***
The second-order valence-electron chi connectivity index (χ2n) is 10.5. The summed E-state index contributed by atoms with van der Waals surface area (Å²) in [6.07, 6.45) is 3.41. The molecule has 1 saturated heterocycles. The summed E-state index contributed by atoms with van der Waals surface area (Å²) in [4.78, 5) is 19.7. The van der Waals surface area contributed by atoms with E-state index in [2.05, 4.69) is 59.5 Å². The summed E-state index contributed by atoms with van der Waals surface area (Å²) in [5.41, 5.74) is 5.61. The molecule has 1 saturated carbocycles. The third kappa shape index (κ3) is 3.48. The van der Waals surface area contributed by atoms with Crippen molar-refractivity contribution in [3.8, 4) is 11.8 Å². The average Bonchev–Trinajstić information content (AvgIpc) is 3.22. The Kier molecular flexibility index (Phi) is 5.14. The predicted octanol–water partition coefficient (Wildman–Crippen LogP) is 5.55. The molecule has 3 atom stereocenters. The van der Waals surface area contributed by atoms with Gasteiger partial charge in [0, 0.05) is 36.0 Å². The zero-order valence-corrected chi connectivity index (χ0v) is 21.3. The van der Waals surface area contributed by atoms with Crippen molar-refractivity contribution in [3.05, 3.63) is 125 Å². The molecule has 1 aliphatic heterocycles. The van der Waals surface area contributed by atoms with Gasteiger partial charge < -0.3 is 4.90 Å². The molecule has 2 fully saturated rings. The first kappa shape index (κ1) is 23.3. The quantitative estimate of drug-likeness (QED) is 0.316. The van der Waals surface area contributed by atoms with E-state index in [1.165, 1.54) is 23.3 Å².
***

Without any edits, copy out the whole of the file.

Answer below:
The second-order valence-electron chi connectivity index (χ2n) is 10.5. The summed E-state index contributed by atoms with van der Waals surface area (Å²) in [6.07, 6.45) is 3.41. The molecule has 1 saturated heterocycles. The summed E-state index contributed by atoms with van der Waals surface area (Å²) in [4.78, 5) is 19.7. The van der Waals surface area contributed by atoms with E-state index in [2.05, 4.69) is 59.5 Å². The summed E-state index contributed by atoms with van der Waals surface area (Å²) in [5.41, 5.74) is 5.61. The molecule has 1 saturated carbocycles. The third kappa shape index (κ3) is 3.48. The van der Waals surface area contributed by atoms with Crippen molar-refractivity contribution in [3.8, 4) is 11.8 Å². The average Bonchev–Trinajstić information content (AvgIpc) is 3.22. The Kier molecular flexibility index (Phi) is 5.14. The predicted octanol–water partition coefficient (Wildman–Crippen LogP) is 5.55. The molecule has 3 atom stereocenters. The van der Waals surface area contributed by atoms with Gasteiger partial charge in [0, 0.05) is 36.0 Å². The zero-order valence-corrected chi connectivity index (χ0v) is 21.3. The van der Waals surface area contributed by atoms with Crippen molar-refractivity contribution in [3.05, 3.63) is 125 Å². The molecule has 1 aliphatic heterocycles. The van der Waals surface area contributed by atoms with Gasteiger partial charge < -0.3 is 4.90 Å². The molecule has 2 fully saturated rings. The first kappa shape index (κ1) is 23.3. The quantitative estimate of drug-likeness (QED) is 0.316. The van der Waals surface area contributed by atoms with E-state index in [1.165, 1.54) is 23.3 Å².